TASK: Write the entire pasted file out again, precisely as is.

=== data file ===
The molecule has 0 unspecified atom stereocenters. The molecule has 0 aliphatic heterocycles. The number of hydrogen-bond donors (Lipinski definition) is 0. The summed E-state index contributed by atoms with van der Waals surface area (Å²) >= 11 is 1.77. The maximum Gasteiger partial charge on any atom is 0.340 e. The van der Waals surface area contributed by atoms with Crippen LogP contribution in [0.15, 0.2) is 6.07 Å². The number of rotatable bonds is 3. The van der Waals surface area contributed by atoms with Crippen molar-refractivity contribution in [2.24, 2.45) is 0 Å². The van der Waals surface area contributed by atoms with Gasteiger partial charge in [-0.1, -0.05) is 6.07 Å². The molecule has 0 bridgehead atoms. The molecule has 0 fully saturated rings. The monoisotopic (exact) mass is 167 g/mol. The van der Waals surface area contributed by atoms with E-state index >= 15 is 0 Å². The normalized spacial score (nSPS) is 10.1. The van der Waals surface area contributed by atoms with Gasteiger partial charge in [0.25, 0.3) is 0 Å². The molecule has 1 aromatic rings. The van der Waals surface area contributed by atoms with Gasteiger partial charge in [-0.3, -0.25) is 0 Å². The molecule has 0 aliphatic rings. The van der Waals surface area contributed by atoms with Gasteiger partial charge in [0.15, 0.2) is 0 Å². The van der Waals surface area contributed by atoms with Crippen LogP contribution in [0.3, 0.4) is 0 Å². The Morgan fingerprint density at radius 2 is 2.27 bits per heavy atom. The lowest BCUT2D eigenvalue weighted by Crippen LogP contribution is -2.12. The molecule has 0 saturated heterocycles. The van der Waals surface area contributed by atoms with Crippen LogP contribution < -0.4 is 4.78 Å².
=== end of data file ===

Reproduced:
The molecule has 0 unspecified atom stereocenters. The molecule has 0 aliphatic heterocycles. The number of hydrogen-bond donors (Lipinski definition) is 0. The summed E-state index contributed by atoms with van der Waals surface area (Å²) >= 11 is 1.77. The maximum Gasteiger partial charge on any atom is 0.340 e. The van der Waals surface area contributed by atoms with Crippen LogP contribution in [0.15, 0.2) is 6.07 Å². The number of rotatable bonds is 3. The van der Waals surface area contributed by atoms with Crippen molar-refractivity contribution in [2.24, 2.45) is 0 Å². The van der Waals surface area contributed by atoms with Gasteiger partial charge in [-0.1, -0.05) is 6.07 Å². The molecule has 0 bridgehead atoms. The molecule has 0 fully saturated rings. The monoisotopic (exact) mass is 167 g/mol. The van der Waals surface area contributed by atoms with E-state index >= 15 is 0 Å². The normalized spacial score (nSPS) is 10.1. The van der Waals surface area contributed by atoms with Gasteiger partial charge in [0.25, 0.3) is 0 Å². The molecule has 1 aromatic rings. The van der Waals surface area contributed by atoms with Gasteiger partial charge in [-0.3, -0.25) is 0 Å². The molecule has 0 aliphatic rings. The van der Waals surface area contributed by atoms with Gasteiger partial charge in [0.15, 0.2) is 0 Å². The van der Waals surface area contributed by atoms with Crippen LogP contribution in [0.3, 0.4) is 0 Å². The Morgan fingerprint density at radius 2 is 2.27 bits per heavy atom. The lowest BCUT2D eigenvalue weighted by Crippen LogP contribution is -2.12. The molecule has 0 saturated heterocycles. The van der Waals surface area contributed by atoms with Crippen LogP contribution < -0.4 is 4.78 Å².